Cell-mediated immunity in severely head-injured patients: The role of suppressor lymphocytes and serum factors

K. B. Quattrocchi, C. H. Miller, F. C. Wagner, S. J. DeNardo, Gerald L Denardo, K. Ovodov, E. H. Frank

Research output: Contribution to journalArticlepeer-review

39 Scopus citations


Severe head injury results in suppression of cellular immunity associated with defective in vitro functioning of effector lymphocytes, such as helper T cells and cytotoxic T cells. It is not known whether this suppression in effector lymphocyte function is due to intrinsic lymphocyte dysfunction, to suppressor peripheral blood mononuclear cells (PBMC's) such as suppressor lymphocytes or suppressor monocytes, or to serum factors capable of inhibiting effector lymphocyte function. The purpose of this study was to determine whether a subpopulation of PBMC's and/or serum factor(s) are responsible for this observed suppression in cell-mediated immunity. Cell- mediated immune activity was determined measuring in vitro lymphokine- activated killer (LAK) cytotoxicity following incubation of PBMC's from 15 head-injured patients with those from 15 heterologous normal subjects. The PBMC's were separated into lymphocyte-enriched and monocyte-enriched subpopulations by plastic adherence techniques, and the effect of each population on LAK cytotoxicity was determined. Additionally, the effect on cytotoxicity of serum from the head-injured patients was determined in a dose-response fashion. There was significant depression in LAK cytotoxicity when: 1) PBMC's from normal subjects were incubated with PBMC's from head- injured patients (p < 0.001); 2) lymphocytes (PBMC's depleted of monocytes) from head-injured patients were incubated with PBMC's from normal subjects (p < 0.001); and 3) PBMC's from normal subjects were incubated with serum from head-injured patients (p < 0.001). No suppression in cellular immunity was noted when lymphocytes from normal subjects were incubated with monocytes from head-injured patients. The results indicate that lymphocytes rather than monocytes actively inhibit cellular immunity following severe head injury. The detection of immunosuppressive serum factors suggests a mechanism by which lymphocytes might be modulated by severe head injury.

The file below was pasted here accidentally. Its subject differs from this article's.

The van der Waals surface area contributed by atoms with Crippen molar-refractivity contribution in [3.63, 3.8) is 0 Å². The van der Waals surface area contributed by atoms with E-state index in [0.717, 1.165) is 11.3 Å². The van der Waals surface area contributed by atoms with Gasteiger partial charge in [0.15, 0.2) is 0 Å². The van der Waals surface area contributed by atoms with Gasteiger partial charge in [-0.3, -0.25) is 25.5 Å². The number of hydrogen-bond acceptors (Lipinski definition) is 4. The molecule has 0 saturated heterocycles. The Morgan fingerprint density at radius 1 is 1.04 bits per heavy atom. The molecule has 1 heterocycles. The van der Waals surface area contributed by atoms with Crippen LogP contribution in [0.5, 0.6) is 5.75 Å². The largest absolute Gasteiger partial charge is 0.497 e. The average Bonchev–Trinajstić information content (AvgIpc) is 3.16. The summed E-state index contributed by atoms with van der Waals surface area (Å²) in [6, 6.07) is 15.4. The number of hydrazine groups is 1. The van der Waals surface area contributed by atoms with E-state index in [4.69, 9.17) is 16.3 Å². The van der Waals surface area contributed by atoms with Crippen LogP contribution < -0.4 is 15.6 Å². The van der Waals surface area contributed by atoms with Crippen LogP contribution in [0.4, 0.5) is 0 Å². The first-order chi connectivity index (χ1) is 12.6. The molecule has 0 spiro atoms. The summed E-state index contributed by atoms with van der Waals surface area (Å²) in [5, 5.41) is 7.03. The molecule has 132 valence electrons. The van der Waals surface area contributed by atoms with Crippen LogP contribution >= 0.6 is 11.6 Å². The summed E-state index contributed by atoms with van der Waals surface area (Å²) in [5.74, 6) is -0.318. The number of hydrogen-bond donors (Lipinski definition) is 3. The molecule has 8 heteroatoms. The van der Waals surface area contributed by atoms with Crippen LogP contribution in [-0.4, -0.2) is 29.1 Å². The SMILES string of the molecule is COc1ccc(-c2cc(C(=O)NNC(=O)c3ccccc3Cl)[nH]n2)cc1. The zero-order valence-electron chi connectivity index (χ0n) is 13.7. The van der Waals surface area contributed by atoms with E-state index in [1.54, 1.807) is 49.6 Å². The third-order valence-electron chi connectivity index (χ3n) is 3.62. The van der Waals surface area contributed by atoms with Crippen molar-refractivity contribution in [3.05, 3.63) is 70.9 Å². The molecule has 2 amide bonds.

Original languageEnglish (US)
Pages (from-to)694-699
Number of pages6
JournalJournal of Neurosurgery
Issue number5
StatePublished - 1992
Externally publishedYes


  • head injury
  • immunocompetence
  • infection
  • lymphokine-activated killer cell

ASJC Scopus subject areas

  • Clinical Neurology
  • Neuroscience(all)


Dive into the research topics of 'Cell-mediated immunity in severely head-injured patients: The role of suppressor lymphocytes and serum factors'. Together they form a unique fingerprint.

Cite this